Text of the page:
The University of Arizona continues to take a hard line with campus fraternities that refuse to stop harsh hazing and heavy boozing. It just added a fourth Greek chapter to the number of fraternities closed in the last 15 months.
Putting a stop to the frat-house practices that are barbaric at best and potentially lethal at the worst is the right thing to do.
The local chapter of Pi Kappa Phi is the latest to lose its campus affiliation after investigations by the UA and national fraternity representatives, according to reporting by the Star's Carol Ann Alaimo. It was suspended for three years.
The fraternity had racked up 14 violations since 2010. Those included "underage booze bashes that ended with students being hospitalized for excessive alcohol consumption," according to Alaimo's story Monday.
In that time period, the fraternity received fines at least three times after warnings and counseling.
That's a lot of trouble and a lot of chances.
Hazing, underage drinking and extreme alcohol abuse are facts of life on college campuses. A story in the New York Times last April cited a 2008 University of Maine study on hazing that "concluded that 55 percent of students who join fraternities, sororities, sports teams or other student groups experience it."
Hank Nuwer, a professor at Franklin College in Indiana who has written four books on hazing, has documented 104 deaths involving hazing since 1970, according to the Times story.
Even more troubling are statistics on college-student deaths and assaults related directly to drinking.
The National Institute on Alcohol Abuse and Alcoholism, which is part of the National Institutes of Health, reports that each year, consequences of drinking by college students between the ages of 18 and 24 include:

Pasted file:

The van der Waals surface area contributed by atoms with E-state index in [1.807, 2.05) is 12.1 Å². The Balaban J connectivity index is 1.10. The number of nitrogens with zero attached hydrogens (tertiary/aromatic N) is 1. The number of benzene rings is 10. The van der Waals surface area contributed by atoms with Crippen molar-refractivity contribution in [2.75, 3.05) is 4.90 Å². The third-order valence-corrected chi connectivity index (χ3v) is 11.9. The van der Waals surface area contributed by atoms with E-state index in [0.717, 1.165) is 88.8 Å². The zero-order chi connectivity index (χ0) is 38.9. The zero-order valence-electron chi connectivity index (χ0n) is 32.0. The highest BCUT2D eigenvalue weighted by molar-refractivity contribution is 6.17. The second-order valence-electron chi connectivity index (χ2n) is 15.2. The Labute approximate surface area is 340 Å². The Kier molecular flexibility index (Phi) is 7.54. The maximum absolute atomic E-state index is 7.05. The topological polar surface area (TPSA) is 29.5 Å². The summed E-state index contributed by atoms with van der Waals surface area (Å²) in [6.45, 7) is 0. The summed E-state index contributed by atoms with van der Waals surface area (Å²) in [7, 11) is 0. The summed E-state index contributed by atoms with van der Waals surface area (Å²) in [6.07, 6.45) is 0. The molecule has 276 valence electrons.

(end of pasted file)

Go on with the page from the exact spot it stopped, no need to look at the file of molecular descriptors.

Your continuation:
• 1,825 deaths from alcohol-related unintentional injuries.
• 690,000 assaults by another student who has been drinking.
• 97,000 sexual assaults or date rapes.
This is not just a problem of reining in rowdy frat boys. It's a serious student-safety issue and excessive drinking isn't confined to Greek life.
Alcohol use is discussed as part of the UA's student orientation and "hazing and alcohol education is a part of the recruitment process" for the 46 fraternities and sororities on campus, says Chrissy Lieberman, associate dean of students.
While students are at orientation, their parents are presented with alcohol and hazing information, too. The school knows how connected young adults are to their parents and they are encouraged to inform the school of any signs of trouble, Lieberman adds.
The UA's vigilance is essential and the school is wise to play to the parent-student bond. Research supports the idea that talking can be an effective tool in curbing excessive drinking.
Time magazine reported last month on research by Rob Turrisi of Penn State University and his colleagues. The team "surveyed 1,900 students and their parents just before the teens started college and again during the fall of their freshman and sophomore years," Time reported.
The results reinforce a message parents have heard before and not just about college students and not just about alcohol abuse.
The Penn State group found "the discussions about alcohol seemed to have some effect in curbing drinking habits, especially among students that started college as heavy drinkers.
"But timing was everything. If their parents talked to them about things like why people drink and substitutes for drinking before they left for school, they were 20 times more likely to transition to a more healthy drinking pattern - including nondrinking - than they were to stay heavy drinkers 15 months later."
That's a simple but powerful message and good reason for universities and families to keep talking to the young adults on their watch.
Arizona Daily Star